The war ended with the marriage of Henry Tudor to his York bride, Elizabeth of York….the Union Rose bloomed in England as a new symbol of unity, but there were still a number of subjects who wished to see a White Rose on the throne.
Elizabeth of York was not in love with Henry Tudor…not in the least. In fact she was in love with Richard III and has been his lover for a number of years.
After his death, she learned she was to marry Henry instead to ensure a symbolic union between an old house and a new monarchy.
She vows to do her duty to her family, but when she meets Henry for the first time, he has other designs. He intends to get her with child first before they marry and he refuses to crown her his queen until she had produced a male heir.
Once she is with child, Elizabeth hopes her life will begin to take on some normalcy at court, but she soon discovers that there are those who still hold loyalties to the York dynasty, one of the most ardent supporters of the Yorkists is her own mother.
The Queen Consort, Elizabeth Woodville, plots and schemes to overthrow the Tudor family in any way that she can, regardless if her daughter is Queen or not….her loyalty is to her family name.
Elizabeth finds no sympathy from her new husband and his mother, to them you are either a Tudor or an enemy. Elizabeth is under constant supervision and neither Henry nor his mother trust her, regardless if she is his wife or not….she is still suspect.
Though he is paranoid about Elizabeth, Henry can’t help but be attracted to her. She is beautiful and the mother of his children and his queen….he wants nothing more than to love her and trust her but he can’t bring himself to let down his guard, especially while things are so unstable in England. He has won the throne but only just….if the Tudor empire is to thrive he must keep his friends close and enemies closer.
Henry’s court is a cesspool of alliances, betrayals, and conflicting loyalties. She must navigate this treacherous world to help her family survive, she is in a constant state of tug-of-war between Tudor, (the house of her husband and child) and York, the house of her parents and her great love.
I absolutely loved Gregory’s storytelling! She is truly the master of Tudor era lit! I can see why everyone calls her the Queen of Tudor Historic Fiction! This novel was my first ever Gregory novel. So I was of course concerned that I would be lost in the story and series but she made it easy to follow along and understand a difficult and confusing period in history.
She has obviously done her research on the period and knows Tudor history backward and forward. This novel is of course part history and part fiction, I loved reading Gregory’s “theory” on what happened to the Princes in the Tower….compelling and it had the ring of truth.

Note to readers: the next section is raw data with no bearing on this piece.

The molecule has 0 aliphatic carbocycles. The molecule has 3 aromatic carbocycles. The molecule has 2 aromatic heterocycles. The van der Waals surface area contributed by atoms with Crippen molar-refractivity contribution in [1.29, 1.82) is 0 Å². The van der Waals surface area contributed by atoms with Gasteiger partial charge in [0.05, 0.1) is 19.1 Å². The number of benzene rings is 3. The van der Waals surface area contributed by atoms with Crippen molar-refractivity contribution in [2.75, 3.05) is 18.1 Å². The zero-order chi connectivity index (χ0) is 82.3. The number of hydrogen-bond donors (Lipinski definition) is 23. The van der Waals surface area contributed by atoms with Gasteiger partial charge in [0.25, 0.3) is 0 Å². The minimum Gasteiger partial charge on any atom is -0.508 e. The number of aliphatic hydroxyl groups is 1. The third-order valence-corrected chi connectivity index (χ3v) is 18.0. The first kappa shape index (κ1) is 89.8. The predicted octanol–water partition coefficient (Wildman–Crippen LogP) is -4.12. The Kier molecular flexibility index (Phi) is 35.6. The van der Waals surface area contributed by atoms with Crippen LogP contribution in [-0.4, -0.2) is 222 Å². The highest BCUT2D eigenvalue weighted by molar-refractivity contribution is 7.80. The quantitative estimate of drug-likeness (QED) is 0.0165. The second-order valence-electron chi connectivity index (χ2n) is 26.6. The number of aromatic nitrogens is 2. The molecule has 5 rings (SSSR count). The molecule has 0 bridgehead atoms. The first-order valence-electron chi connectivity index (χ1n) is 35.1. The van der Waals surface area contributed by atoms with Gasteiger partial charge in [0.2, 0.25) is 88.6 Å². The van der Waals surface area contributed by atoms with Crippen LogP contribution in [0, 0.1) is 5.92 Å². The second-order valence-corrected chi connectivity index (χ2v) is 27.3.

The prose and linguistic style was both fluid but not overly modern. It fit well with in the period and flowed nicely for me. The chapters were full of action and things happening in the plot for the most part and kept the story moving forward,. There were limited chapters that filled the book with some fluff between events which was held my interest.
The language and pace of the chapters ebbed and flowed with the novel and worked to enhance the feelings of fear and unease that many of the characters were feeling throughout the novel as well.
Gregory also used a lot of dramatic irony throughout the story which for me sometimes works and sometimes doesn’t….in this case it was a grand slam! I loved how she utilized this tool to her advantage.
I loved how she portrayed Henry VII. He came across as neurotic and completely paranoid! At first she makes him anything but likable and then as the story goes on you can’t help but develop a tender understanding and a flicker of admiration for the poor King.
As for Elizabeth, I was hot and cold about her character. I loved that she persevered and triumphed in her situation. She clearly had a heart of gold and was so naive about court life and royal politics you couldn’t help but feel sorry for her.
However, that same naive quality that I loved about her, also got old after some time. I felt like she was always saying “I don’t know” about everything and I found myself as a reader wondering how she could NOT know because it was obvious to the reader why wasn’t it obvious to her. So that did grate on my nerves and made me like her, but not love her.
If you haven’t heard, STARZ is set to air the highly anticipated new series, The White Queen, on Aug 10th 2013. The White Princess comes after The White Queen in the Cousin’s War series, so if you are planning on reading The White Queen before the show debuts then I would get reading now!
As a side note, the show looks like it’s going to be a sexy new vision geared toward younger audiences and new fans of Gregory’s novels! I cannot WAIT to see it! I am getting STARZ just so I can watch The White Queen!
Hardcover, 528 pages
Published July 23rd 2013 by Touchstone
ISBN 1451626096 (ISBN13: 9781451626094)
- Review copy provided by: Publisher in exchange for an honest review
This book counts toward: 2013 Historical Fiction Reading Challenge
- Hosted by: Historical Tapestry
- Books for Challenge Completed: 16/15
Recommendation: 4 out of 5
Genre: Historic fiction, Tudor era lit
A princess does not share her grief with all the world.
There is nothing in the world more powerful than a woman who knows what she wants and walks a straight road toward it.